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On May 20, we celebrate Clinical Trials Day. The day of awareness is an opportunity for research teams, patients, and the public to recognize how clinical trials have shaped modern medicine. It’s also a chance to reflect on how far we’ve come – and the amazing impact clinical research has made – on our understanding of diseases and their causes, treatments, and prevention. 

We commemorate the day back in 1747 when James Lind started what is considered the first randomized clinical trial. It would be interesting to see what James might think of the progress made in clinical research in the past 275 years following his efforts to research treatments and understand scurvy.

Though Lind’s work inspires today’s clinical trials, and randomization is a critical principle, little else resembles his early efforts. Clinical research has evolved and continues to grow to bring together innovative science and technology to address patient needs.

The Clinical Trial Landscape

The clinical trial landscape has been rapidly evolving over the past few years. Clinical trial designs are becoming increasingly complex. Adaptive designs are being used to accelerate research. In November 2019, the US FDA published, “Adaptive Designs for Clinical Trials of Drugs and Biologics Guidance for Industry”. The Guidance notes “an adaptive design is defined as a clinical trial design that allows for prospectively planned modifications to one or more aspects of the design based on accumulating data from subjects in the trial.” The agency has encouraged innovative designs such as master protocols because they support the research of multiple investigational drugs or biologics, multiple disease types, or multiple patient populations under one clinical trial structure.

In November 2020, the FDA published guidance on the topic: Enhancing the Diversity of Clinical Trial Populations–Eligibility Criteria, Enrollment Practices, and Trial DesignsThe guidance suggests ways to expand clinical trial eligibility criteria with inclusive trial practices and designs. It also describes how sponsors can increase enrollment of underrepresented populations in clinical trials. 

Simultaneously, the industry has witnessed the advent of decentralized trials (DCTs). These are also known as remote or virtual trials while a trial that has some remote components and some traditional components is known as a hybrid trial. The concept of DCTs advanced rapidly during the COVID-19 pandemic where many site teams and patients had to interact virtually due to regional lockdowns and quarantines.

Factors Adding Complexity to Clinical Trials

There are a host of other factors changing the clinical trial landscape. Sponsors are partnering with contract research organizations (CROs) around the globe to take advantage of specialized expertise, additional resources, and geographic reach. Decentralized trials are becoming more popular because of the potential to reach broader populations. Clinical data standards (CDISC SDTM, ADaM) are maturing and support greater access and sharing of critical trial data.

A new focus on patient engagement and the patient experience elevates the patient voice in trial design and conduct activities. At the most basic level, in an area where patient recruitment and retention are critical to the success of a trial, patient engagement methods are imperative to attract and retain study participants. At the same time, new data sources and the increasing focus on virtual and decentralized trial models is creating a greater focus on the patient, or study participant, and it is making them a direct line of data collection. In these models, the patient takes on a more active role in the study by directly tracking and reporting data and outcomes.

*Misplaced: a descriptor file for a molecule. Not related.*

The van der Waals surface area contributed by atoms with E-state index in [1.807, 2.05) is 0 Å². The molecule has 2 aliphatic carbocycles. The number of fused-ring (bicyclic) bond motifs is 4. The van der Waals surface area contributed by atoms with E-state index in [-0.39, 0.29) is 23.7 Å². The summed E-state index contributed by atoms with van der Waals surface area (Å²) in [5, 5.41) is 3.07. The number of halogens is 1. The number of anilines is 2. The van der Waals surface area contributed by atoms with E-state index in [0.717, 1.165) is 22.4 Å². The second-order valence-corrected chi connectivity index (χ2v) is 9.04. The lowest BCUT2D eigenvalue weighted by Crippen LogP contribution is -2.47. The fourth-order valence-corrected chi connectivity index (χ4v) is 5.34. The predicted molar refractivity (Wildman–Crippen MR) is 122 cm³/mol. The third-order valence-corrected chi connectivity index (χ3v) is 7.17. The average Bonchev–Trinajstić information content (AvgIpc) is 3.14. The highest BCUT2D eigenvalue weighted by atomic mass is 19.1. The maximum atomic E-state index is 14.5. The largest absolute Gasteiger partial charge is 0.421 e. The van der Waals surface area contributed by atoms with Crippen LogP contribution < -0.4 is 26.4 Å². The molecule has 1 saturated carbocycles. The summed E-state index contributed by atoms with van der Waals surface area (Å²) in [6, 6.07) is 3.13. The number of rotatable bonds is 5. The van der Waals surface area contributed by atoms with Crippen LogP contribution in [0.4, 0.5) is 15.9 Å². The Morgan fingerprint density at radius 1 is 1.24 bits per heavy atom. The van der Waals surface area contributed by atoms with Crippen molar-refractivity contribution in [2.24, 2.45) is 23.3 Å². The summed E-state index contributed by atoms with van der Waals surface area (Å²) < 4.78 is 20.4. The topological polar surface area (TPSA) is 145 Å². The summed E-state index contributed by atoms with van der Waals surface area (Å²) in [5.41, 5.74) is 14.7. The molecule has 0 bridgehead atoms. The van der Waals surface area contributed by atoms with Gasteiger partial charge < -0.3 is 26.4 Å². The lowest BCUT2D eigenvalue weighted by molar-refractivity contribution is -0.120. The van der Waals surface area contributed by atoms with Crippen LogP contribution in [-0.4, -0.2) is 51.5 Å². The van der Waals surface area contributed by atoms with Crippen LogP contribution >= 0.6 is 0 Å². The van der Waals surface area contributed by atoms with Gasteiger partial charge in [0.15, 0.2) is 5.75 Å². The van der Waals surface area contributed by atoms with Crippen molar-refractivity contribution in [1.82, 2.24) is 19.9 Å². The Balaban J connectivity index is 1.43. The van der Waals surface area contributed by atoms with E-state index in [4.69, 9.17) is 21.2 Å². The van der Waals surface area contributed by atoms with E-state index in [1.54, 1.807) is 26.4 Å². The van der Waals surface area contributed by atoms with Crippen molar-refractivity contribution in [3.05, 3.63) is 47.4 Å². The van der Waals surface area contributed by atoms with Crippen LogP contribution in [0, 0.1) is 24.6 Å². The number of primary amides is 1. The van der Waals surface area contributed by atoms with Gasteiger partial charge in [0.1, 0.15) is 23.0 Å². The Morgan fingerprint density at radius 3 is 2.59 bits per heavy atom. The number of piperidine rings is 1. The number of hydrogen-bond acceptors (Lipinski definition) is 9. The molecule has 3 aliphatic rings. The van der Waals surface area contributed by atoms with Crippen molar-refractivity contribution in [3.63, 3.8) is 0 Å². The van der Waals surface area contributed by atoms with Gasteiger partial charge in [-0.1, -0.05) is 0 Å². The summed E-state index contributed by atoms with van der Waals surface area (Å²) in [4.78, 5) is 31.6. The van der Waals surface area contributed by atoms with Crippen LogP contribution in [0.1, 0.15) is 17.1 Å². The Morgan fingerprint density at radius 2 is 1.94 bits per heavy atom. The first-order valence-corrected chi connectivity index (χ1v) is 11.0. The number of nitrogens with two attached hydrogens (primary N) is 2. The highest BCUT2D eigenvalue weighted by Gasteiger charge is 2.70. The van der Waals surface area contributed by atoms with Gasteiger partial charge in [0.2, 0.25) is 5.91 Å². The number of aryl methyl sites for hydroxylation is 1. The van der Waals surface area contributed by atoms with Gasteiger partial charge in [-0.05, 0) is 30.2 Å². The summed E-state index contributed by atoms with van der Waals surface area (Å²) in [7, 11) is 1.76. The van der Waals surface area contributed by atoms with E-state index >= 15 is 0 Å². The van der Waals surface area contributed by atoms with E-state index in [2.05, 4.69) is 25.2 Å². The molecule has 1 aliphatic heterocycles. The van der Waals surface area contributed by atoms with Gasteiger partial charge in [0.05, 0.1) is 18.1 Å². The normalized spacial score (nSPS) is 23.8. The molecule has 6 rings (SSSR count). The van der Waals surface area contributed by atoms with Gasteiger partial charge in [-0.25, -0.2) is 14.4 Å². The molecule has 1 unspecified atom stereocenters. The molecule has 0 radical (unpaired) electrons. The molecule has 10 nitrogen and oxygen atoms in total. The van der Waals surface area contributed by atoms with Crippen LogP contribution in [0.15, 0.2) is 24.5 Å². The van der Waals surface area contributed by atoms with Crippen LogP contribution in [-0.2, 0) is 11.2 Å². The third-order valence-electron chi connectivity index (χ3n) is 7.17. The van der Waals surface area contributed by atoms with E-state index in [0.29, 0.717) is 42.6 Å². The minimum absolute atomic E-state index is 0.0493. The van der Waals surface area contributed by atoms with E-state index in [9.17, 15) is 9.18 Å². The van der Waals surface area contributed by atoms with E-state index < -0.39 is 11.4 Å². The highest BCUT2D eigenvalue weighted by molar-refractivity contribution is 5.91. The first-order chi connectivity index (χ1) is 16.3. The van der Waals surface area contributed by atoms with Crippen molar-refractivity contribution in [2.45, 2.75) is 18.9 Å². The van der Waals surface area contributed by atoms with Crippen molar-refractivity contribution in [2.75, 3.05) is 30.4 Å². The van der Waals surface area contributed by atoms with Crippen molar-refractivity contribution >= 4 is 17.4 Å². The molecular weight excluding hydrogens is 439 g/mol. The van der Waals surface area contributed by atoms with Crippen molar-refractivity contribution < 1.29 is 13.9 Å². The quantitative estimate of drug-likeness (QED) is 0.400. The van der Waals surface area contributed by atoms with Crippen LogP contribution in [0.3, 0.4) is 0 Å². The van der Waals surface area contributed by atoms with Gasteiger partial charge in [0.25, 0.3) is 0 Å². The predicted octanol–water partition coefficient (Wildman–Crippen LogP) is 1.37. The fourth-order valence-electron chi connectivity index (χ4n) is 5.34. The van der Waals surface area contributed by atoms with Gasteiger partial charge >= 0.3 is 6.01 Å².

Clinical trial sites are forming site networks that offer access to multiple sites through one entity and boast a consistent, simplified, and efficient approach. Multiple technology users at these sites must access critical information about the patient, regulatory reporting requirements, and other trial-critical data throughout the trial. 

The Impact on Clinical Trial Technologies

While the science and innovation are exciting, growing complexity requires new technology solutions to support clinical trial planning and execution. Automation is key, but flexibility is essential.

Technology platforms must deliver a simplified and consistent user experience while still supporting a myriad of trial designs. Whether the user is part of a site team or a sponsor’s clinical operations, clinical data management, or biostats team, they must be able to access role-appropriate information quickly and efficiently.  Modern clinical trials demand that technologies support multiple roles across the lifetime of the trial. They must also be easy to learn and use to encourage site adoption.

Today, flexible technology solutions are absolutely essential to support complex clinical trials. Rigid technologies and point solutions create bottlenecks and result in delays that can impact the success of the clinical trial. It is clear that technological flexibility can empower research teams and will help to drive new innovations in science.

Happy Clinical Trials Day (#CTD2022) to all our colleagues in the clinical research arena navigating the complexities and accelerating results. To learn more about our flexible clinical trial solution and how we can help support today’s demands, please contact the Mednet team